The No Plan Plan
Remember when you were in high school and you thought you had your whole life planned out? Maybe you didn’t exactly have a plan but you thought that upon graduation, you would either start working or pursue further education. At some point soon after that, you would have a real career- an adult job that allowed you to pay all of your own bills and eat cookies for breakfast. Once you figured out what your adult job was going to be, you would probably find a significant other. Hopefully, you would find “the one” and one day you two would get married. Soon after finding the person you would love for better or for worse, you would start a family and BINGO!- you won the life game.
I won’t be ignorant enough to assume that this was everyone’s personal goal or thought process (as it wasn’t exactly mine) but no matter where you went after high school, what pit-stops you made, what jobs paid your pizza bills, what your get rich/famous quick scheme was, there was likely some kind of pressure surrounding your existence telling you that you were doing it wrong at some point or another. You missed a step. You weren’t getting there quickly enough. You failed. You didn’t know where you were going or where you were supposed to be. If this was never the case for you, you may now be excused. If you’re like 99% of my friends, you might want to stick around.
I’ve always joked about the “no plan plan” being the best plan but I don’t think I’ve ever come up with anything more brilliant, although often challenging. It’s no secret that life has all sorts of crazy curveballs it can throw at you. Just when you think you know where you’re headed or where you want to be, something better comes up. Maybe something stops you right in your path. Something happens that sends your roller coaster down an entirely different track. Sometimes it’s thrilling. Sometimes it’s down right mortifying… but the fact of the matter is, you have no choice but to go with it. Embrace it. Stop comparing it to the ideas society has more or less shoved down our throats and most importantly- stop comparing your situation to that of those around you.
Looking at my very diverse group of friends, I don’t know two people in a similar situation. I have friends with unplanned children, friends who are still in a grad school program that they never intended to take so long, divorced friends, friends working minimum wage jobs because they really have no idea what they want to do, friends without jobs, friends who moved back into their parent’s homes, friends with failed businesses and crushed dreams, artist friends flying by the seats of their creativity, friends struggling to get by, friends who have their shit together, and friends with a white picket fence and the whole nine. I’m sure that you do too. While I can’t say how any of us ended up where we are, what I do know is that we have all struggled with accepting that maybe we are not where we thought we end up and maybe are never going to get there.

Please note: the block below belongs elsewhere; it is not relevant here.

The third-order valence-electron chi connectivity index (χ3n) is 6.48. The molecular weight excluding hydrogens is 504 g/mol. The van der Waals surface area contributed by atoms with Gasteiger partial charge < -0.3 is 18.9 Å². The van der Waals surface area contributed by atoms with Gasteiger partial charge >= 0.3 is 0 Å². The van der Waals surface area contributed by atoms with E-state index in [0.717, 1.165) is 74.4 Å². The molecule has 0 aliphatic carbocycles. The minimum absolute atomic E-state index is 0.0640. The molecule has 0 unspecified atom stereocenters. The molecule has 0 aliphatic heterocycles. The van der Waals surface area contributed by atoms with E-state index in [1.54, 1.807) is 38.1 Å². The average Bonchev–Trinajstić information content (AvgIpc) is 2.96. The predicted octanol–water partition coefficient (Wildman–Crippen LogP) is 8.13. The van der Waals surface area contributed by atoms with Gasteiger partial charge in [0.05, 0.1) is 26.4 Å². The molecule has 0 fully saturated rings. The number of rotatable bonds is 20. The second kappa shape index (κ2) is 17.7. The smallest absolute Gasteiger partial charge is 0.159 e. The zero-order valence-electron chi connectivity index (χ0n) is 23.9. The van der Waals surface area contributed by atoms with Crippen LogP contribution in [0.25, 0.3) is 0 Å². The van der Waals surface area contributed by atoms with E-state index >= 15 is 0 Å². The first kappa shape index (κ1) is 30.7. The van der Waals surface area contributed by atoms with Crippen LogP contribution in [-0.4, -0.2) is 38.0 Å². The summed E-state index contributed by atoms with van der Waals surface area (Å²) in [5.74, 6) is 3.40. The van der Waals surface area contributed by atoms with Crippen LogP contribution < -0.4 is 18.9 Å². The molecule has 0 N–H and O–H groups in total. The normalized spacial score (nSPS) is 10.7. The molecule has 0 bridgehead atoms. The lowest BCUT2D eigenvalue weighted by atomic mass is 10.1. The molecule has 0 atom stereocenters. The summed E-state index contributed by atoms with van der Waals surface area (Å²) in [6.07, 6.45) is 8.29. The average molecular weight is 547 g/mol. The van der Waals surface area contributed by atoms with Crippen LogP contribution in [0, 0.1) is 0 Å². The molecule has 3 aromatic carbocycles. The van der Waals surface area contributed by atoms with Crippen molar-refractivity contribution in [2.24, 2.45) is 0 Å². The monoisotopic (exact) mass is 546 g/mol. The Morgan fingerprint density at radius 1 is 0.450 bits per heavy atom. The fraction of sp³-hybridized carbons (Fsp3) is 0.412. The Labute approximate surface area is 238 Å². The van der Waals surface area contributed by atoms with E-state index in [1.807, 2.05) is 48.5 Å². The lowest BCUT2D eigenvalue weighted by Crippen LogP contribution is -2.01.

In my experience, this reality can be crippling and sometimes mortifying. To most onlookers, I imagine I have “the life”. While I wont bother to be ungrateful or say that my situation awful, guess what- I am nowhere near where I planned to be and sometimes, I’m not okay with that. I won’t get into details because this isn’t my personal sob story, journal or therapy session. What this is is me telling you that it’s all going to be okay.
If we’re ever going to overcome feelings of inadequacy, failure or maybe even the sting of uncertainty with a side of where do I go from here, we have to accept where we are, love what and who we have, and most importantly accept the process for what it is- life.
I am not a motivational speaker or any sort of authority figure, I am just a thoughtful person who is sick of seeing beautiful souls get down on themselves. This blog may not change your mind, your life, your shoes or your socks but if you are here reading, I hope it at least serves as a reminder that we are all different beings with different paths and no matter how hard it is at times, I hope you can learn to love yours. In sickness and in health. ‘Till death do you part.